Finally click on Create Alert.
How to protect your blog content from content thieves
There are a number of ways to protect your blog from content scraping. Remember, for you to protect your blog from content theft, you will need to be self-hosted and on wordpress.org. So if you are using a free blogging platform then stopping content thieves from stealing your blog posts will be hard.
In this post, I have explained how to start a profitable self-hosted WordPress blog.
Let’s see how you can protect your blog from content theft.
Disable Right Click/ Text Selection
An average content thief only knows how to use the right click feature of the mouse to select a text to copy and paste elsewhere. This is the easiest way to prevent someone from copying your content.
To disable right click if you use WordPress.org, simply install the WP Content Copy Protection & No Right Click, which comes in basic and pro versions. Easy Peasy.
Actually, I have used this to protect my blog. Anyone wanting to copy-paste my content elsewhere will simply get the rudest shock of their life.
If you are a man/woman of integrity, please let me know in the comments section if you are able to copy-paste my posts.
Add Watermarks to your Images
What this does is to ensure your blog name is all over the scraped images and illustrations downloaded by the content thieves.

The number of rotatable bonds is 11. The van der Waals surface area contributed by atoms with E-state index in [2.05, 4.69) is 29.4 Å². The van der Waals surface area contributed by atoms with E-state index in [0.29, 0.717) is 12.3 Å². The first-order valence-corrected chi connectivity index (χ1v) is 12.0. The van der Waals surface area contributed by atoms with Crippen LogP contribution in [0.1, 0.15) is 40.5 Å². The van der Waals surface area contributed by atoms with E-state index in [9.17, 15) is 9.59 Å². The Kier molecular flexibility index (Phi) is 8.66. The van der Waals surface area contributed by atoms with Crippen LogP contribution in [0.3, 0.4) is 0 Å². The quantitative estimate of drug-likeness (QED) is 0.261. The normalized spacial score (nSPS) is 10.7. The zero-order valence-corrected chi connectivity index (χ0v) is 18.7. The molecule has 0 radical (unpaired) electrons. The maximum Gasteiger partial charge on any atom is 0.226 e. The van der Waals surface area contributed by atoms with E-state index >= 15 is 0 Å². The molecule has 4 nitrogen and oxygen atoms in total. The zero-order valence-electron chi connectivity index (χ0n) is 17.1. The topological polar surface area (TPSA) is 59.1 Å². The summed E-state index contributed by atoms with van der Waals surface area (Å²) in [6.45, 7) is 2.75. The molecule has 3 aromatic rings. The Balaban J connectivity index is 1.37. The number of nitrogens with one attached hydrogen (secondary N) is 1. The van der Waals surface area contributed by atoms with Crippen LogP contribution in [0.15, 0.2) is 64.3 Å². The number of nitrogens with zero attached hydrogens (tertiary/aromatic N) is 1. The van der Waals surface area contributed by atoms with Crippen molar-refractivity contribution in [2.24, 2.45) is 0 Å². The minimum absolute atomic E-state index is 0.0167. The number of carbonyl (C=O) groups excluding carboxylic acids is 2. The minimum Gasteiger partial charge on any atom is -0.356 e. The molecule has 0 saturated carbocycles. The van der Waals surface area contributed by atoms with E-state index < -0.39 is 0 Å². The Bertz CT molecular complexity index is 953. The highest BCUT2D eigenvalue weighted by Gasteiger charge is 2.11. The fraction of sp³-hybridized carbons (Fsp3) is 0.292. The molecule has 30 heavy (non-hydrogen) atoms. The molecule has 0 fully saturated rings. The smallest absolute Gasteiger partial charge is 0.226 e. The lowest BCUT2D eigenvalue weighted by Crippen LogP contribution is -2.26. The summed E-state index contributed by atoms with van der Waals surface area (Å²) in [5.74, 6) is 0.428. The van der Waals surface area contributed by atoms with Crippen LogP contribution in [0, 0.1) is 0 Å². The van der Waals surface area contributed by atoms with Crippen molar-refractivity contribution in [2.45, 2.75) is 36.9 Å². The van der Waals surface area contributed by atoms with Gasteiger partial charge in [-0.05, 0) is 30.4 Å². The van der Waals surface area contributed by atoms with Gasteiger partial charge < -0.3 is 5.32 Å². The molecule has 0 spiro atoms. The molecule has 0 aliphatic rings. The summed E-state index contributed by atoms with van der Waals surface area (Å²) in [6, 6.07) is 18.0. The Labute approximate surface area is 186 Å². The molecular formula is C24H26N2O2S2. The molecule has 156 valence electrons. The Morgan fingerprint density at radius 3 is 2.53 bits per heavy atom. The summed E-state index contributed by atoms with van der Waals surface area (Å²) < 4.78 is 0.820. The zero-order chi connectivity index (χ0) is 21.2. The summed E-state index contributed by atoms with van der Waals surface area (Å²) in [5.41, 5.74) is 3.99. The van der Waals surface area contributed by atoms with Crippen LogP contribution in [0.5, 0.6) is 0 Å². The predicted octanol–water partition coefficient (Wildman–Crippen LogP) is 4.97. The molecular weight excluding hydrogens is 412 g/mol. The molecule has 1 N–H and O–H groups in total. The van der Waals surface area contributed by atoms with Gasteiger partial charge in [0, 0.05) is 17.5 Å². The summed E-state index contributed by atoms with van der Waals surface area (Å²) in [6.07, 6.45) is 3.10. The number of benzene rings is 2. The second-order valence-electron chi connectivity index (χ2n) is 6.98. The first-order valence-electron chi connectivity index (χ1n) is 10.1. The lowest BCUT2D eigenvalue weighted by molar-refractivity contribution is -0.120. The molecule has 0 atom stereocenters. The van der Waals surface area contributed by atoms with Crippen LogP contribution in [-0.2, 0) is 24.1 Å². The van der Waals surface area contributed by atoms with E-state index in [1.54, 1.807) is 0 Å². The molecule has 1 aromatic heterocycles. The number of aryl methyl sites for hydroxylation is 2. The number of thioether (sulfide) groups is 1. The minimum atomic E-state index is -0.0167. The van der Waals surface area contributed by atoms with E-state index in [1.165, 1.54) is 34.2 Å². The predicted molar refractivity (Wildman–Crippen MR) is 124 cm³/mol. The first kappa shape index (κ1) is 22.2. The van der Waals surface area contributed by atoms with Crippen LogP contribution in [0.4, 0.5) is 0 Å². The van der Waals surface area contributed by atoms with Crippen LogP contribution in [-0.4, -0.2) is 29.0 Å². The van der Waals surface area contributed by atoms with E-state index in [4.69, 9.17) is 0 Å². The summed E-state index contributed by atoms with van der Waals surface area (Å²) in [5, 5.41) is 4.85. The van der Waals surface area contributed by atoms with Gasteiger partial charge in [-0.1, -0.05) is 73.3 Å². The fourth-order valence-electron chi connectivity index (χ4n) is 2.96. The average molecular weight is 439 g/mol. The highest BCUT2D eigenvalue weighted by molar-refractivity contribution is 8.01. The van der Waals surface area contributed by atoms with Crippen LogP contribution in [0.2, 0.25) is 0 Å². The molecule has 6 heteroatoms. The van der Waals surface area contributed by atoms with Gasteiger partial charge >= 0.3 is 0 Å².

There are plenty of watermark plugins on WordPress, just do a simple search for what’s compatible with your version of WordPress.
Manage your RSS Feed/ Pubsubhubbub/ Simple Feed Copyright
I mentioned somewhere that there are automated splogs stealing content right after it’s published. Usually through RSS feeds. As a result, the content stolen from your blog ranks first and yours gets ranked last, therefore affecting your SEO. Because Google will not know who the original producer of the content was.
There was the RSS Footer plugin meant to add a note that the content belongs to you at the bottom of every post that’s been copied from your RSS feed. But that plugin is no longer being used, unfortunately.
Enters Pubsubhubbub plugin for WordPress.org users.
When you use Pubsubhubbub, you basically tell search engines that yours is the original content. As in, you were the first to produce that content and not the splog.
That makes it easier for Google and the rest to rank your content first.
Each time you add a new blog post, or make any other changes to your blog, Pingsubhubbub informs web crawlers. That way, splogs are easily identified by web crawlers.
Simple Feed Copyright, is another useful plugin that doesn’t entirely stop content theft but helps your blog get backlinks.
By adding copyright notes at the end of full text articles in your RSS Feeds. So when someone copies your blog posts, readers will know you are the rightful owner of the content. Something like this:
Where the title of the article will link to it’s permalink on your blog and the blog title is linked to your blog url. That way, you get some backlinks from the splogs. Or if the thief has a soul, s/he may take down the copied content because it’ll be exposing their laziness to the readers.